Brooklyn has long held a spot in the independent music firmament. In November 2009, New York Magazine anointed it the capital of the music scene with bands such as the Dirty Projectors, Grizzly Bear, and Animal Collective having sprung to the limelight from the borough.
A number of happenings in the classical world are establishing and reinvigorating Kings County music scene as well. Music labels, symphonies, operas and experimental venues are growing alongside the indie scene. Here are the top five storylines we are following in Brooklyn.
1. Alan Pierson to helm the Brooklyn Philharmonic. The artistic director and conductor of the new music collective Alarm Will Sound became artistic director this month to much fanfare. Already he has infused a renewed energy and excitement around the ensemble, which had to practically cancel its last two seasons, not seen in years. Already the organization is planning new music series to take advantage of Pierson’s cross-genre expertise.
2. Issue Project Room’s new space. In 2008, the experimental arts organization and incubator currently housed in the old American Can Factory was awarded a lease on a performance space at 110 Livingston – within close walking distance of the Atlantic Avenue subway stops. Last spring, the organization held a marathon of a first concert in the space with Morton Feldman’s 6-hour String Quartet No. 2. With its first benefit there this spring, IPR comes another step closer in making the McKim, Mead and White-designed space its permanent home.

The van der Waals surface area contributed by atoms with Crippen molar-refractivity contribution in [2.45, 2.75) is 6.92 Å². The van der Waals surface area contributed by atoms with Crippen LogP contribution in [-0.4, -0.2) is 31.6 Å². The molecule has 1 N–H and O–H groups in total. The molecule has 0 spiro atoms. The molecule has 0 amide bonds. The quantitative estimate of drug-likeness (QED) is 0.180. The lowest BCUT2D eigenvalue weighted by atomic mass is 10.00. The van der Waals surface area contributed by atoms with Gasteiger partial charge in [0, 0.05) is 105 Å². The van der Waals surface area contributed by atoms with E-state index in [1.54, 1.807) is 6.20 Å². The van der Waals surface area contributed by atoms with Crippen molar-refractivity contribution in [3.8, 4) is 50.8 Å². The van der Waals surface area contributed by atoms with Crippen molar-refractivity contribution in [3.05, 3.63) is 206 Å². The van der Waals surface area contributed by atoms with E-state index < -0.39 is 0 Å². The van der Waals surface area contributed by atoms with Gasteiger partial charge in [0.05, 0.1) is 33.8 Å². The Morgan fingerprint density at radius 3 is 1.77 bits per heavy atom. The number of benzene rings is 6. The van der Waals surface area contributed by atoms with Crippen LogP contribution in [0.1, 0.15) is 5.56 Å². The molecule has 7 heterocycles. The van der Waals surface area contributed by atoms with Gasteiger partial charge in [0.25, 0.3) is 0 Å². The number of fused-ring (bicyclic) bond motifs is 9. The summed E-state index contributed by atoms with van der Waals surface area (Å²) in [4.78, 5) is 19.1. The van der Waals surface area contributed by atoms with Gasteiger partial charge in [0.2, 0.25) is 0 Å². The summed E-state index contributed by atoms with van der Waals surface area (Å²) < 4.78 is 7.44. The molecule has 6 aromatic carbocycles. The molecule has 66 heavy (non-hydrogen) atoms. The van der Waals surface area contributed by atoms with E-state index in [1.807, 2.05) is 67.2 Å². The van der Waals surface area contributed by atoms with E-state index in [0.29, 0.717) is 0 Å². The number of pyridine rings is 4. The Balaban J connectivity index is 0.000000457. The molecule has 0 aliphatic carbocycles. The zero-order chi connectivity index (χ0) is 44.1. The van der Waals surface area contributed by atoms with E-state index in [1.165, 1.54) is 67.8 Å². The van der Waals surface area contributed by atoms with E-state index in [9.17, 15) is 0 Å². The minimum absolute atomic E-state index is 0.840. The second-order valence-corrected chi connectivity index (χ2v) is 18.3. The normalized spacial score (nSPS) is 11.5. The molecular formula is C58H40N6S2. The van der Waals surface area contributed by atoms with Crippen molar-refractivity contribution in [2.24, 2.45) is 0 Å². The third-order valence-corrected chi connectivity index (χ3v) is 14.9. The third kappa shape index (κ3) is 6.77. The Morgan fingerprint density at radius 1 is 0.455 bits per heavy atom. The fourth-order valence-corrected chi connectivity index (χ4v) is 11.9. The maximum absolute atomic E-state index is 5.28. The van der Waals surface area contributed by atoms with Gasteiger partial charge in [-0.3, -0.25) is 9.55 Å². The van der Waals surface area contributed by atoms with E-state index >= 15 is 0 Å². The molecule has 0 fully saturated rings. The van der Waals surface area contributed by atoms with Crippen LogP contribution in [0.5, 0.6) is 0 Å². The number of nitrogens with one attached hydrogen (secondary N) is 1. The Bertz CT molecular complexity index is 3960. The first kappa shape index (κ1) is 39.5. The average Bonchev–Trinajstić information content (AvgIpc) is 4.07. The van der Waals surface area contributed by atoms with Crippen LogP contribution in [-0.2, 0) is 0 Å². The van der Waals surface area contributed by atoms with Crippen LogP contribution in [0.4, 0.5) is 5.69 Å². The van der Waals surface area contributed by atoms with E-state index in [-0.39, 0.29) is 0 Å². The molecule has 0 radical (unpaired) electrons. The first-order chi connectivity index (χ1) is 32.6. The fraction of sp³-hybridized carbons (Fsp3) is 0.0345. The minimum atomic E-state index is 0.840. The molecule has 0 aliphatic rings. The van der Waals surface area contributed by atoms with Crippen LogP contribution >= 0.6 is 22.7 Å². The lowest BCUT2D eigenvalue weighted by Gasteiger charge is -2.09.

3. Roulette’s new space. Meanwhile, another experimental music and arts presenter, Roulette, is jumping across the East River to the former YWCA space in Downtown Brooklyn. The group hopes to open in the restored 600-plus-seat theater (roughly nine times bigger than the Soho loft where it was founded 32-years ago), in July 2011.
4. Naxos to release Cantaloupe catalogue. The Brooklyn-based recording label founded by the Bang on a Can contemporary music trinity of Michael Gordon, David Lang and Julia Wolfe, announced in December that it will partner with Naxos to release the complete Cantaloupe catalogue (including previously web-only releases) as well as distribute the recordings globally. Suddenly, Cantaloupe’s mission to provide “music that slips between the cracks,” won’t slip through the cracks as easily.
5. Robert Lepage to BAM. The heralded director of the Metropolitan Opera’s Damnation of Faust and new Ring cycle ran into a few snafus this season with his hulking design. However, his production of Stravinsky’s Nightingale and Other Fables for the Canadian Opera Company has already been audience- and critic-tested. The production, which comes to BAM in March and includes the US premier of the opera, could be Lepage’s biggest success in New York. The COC has received rave reviews in its three previous incarnations: Toronto, Aix-en-Provence, and Lyon.